Coordinating Tysons’ Future

Coordinating Tysons’ Future

Developers, community discuss rail and redevelopment impact on local roads.

Preparation for construction of the aerial rail line through Tysons Corner is around the corner. Subject to Federal Transit Administration approval, utility relocation on Route 7 between Route 123 and Dulles Toll Road might begin as early as this summer.

According to Marcia McAllister, communications manager for Dulles Corridor Metrorail Project, utility relocation will primarily affect service roads that parallel Route 7, Leesburg Pike. Road enhancement construction on Route 7, widening to a four-lane road in both directions and widening its median to accommodate an aerial rail line, is scheduled to begin in summer or fall of 2008.

"We are totally changing Route 7, from Route 123 to Dulles Toll Road," said McAllister. Also, 16- to 18-foot sidewalks will be installed on both sides of the road.

However, McAllister said the project cannot stifle the area’s commuters. "We have to keep the traffic moving," said McAllister. Initiatives are in place to achieve that goal. McAllister said the project is involved in a major community and employer outreach program, meeting with them to explain commuter options. These include telework, carpool and businesses turning to a four-day workweek.

Construction of metrorail through Tysons is not the only project that may affect the area’s roadways in the near future. Australian based Transurban Group, in partnership with Vienna-based Fluor, is hoping to create High Occupancy Toll (HOT) lanes on the Capital Beltway, from Springfield to north of Dulles Toll Road. The partnership hopes to begin construction on the project in 2008. Macerich Company, the owner of Tysons Corner Center is redeveloping the center into a transit-oriented, pedestrian friendly, destination. Four office buildings, four residential buildings and a hotel are among the features. The multiphase project, Tysons Future, is expected to take up to 15 years to complete, but its first phase is likely to start by 2009.

Across Route 123 from the shopping center, Lerner Enterprises is planning the construction of The Residences at Tysons II. The project envisions two 30-story highrise residential towers.

JOHN HARRISON, vice president for development at Macerich, said physical change to the shopping center is about 15 months away. Phase 1 of the redevelopment will include 551, 638 square feet of office space, 25,274 square feet of commercial space, 266,513 square feet of hotel space and 542,175 square feet of residential space, a maximum of 395 units. Changes would occur around the island of shops that includes a Circuit City store, the parking deck in that area and Lord and Taylor department store. Harrison said the company is charged with a set of road improvements associated with the redevelopment. They include widening Route 123, adding a lane on Route 7 and widening the bridge that connects the shopping center to Westpark Drive, crossing over Route 123. Harrison said it is important to remember two things about the Tysons Future development. "One, we have a pretty significant package of traffic improvements. Two, we are mitigating any impact we may have [on local traffic] and coordinating with the community," he said.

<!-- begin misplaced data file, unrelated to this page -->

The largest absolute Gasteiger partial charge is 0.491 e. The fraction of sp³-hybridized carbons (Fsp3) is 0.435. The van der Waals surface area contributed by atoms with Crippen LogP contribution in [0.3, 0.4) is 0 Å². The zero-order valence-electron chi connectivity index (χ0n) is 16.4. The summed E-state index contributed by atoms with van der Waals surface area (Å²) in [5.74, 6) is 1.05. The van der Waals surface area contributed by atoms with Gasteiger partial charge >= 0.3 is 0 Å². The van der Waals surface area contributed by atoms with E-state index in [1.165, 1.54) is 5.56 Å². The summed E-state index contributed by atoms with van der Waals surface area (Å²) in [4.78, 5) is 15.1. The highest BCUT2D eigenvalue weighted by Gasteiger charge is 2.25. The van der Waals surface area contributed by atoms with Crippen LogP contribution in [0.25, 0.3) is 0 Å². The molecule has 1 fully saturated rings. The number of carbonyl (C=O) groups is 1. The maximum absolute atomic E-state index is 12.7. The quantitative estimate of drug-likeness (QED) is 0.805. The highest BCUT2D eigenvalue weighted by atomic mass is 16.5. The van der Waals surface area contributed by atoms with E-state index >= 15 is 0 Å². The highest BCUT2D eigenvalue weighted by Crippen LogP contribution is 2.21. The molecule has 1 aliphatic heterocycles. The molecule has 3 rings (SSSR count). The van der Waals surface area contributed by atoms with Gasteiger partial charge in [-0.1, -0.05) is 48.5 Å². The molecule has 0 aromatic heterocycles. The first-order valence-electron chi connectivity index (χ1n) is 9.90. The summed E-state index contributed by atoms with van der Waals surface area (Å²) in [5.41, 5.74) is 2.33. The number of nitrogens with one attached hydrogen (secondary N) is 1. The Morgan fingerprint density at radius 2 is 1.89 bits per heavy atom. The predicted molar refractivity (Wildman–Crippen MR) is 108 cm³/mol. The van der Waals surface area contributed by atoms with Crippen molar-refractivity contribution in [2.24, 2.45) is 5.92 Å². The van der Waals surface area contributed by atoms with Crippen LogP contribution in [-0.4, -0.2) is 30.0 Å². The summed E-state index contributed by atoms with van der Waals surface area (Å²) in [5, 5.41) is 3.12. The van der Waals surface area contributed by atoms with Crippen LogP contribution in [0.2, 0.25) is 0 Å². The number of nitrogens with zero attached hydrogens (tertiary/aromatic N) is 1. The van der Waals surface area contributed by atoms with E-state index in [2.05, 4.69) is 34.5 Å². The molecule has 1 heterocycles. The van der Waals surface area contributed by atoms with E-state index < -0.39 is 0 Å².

With all of the projects online in the Tysons area, McAllister said officials have been meeting to create a plan to mitigate the effects of the projects on local roads. They are looking at helping Virginia Department of Transportation (VDOT) create a regional transportation management plan. According to Joan Morris, public affairs manager for VDOT in Northern Virginia, that working group has been meeting for about a year-and-a-half. She said the group came up with a wish list plan that would have cost about $171 million for congestion management. Now the group is working to bring that plan down to $25 million. "The $171 million plan is if you could have everything you wanted to, not all of those things are necessary," said Morris.

Since metro will be the first of the mentioned projects to be built, McAllister said the project’s congestion management plan would serve as a model for the regional plan.

McALLISTER IDENTIFIED a conflict for a regional congestion management planning between VDOT and Fairfax County. The county envisions Route 7 as a boulevard, while VDOT envisions it as a major arterial route through the state’s largest business center.

"We all want Tysons to be more pedestrian friendly," said Fairfax County Supervisor Linda Smyth (D-Providence), whose district includes Tysons Corner. She said the county sees Route 7 as a road with sizeable sidewalks and plants and trees. On the other hand, Morris said, it is late in the game to be planning for a Route 7 that is not a major roadway through Tysons. "It is a main road through it. If you take away lanes, how do you move people through Tysons," said Morris.

Smyth said that current conversations about the future of Tysons Corner involve a lot of speculation and not many facts. Construction of the metro extension is subject to a full funding grant agreement, while construction of development projects is subject to market conditions. Schedules of the different projects are therefore hard to adhere to. "You can’t say projects A, B and C are happening now and projects D and E later," said Smyth. She said the state is the entity that could control when certain projects are constructed, because it issues construction permits.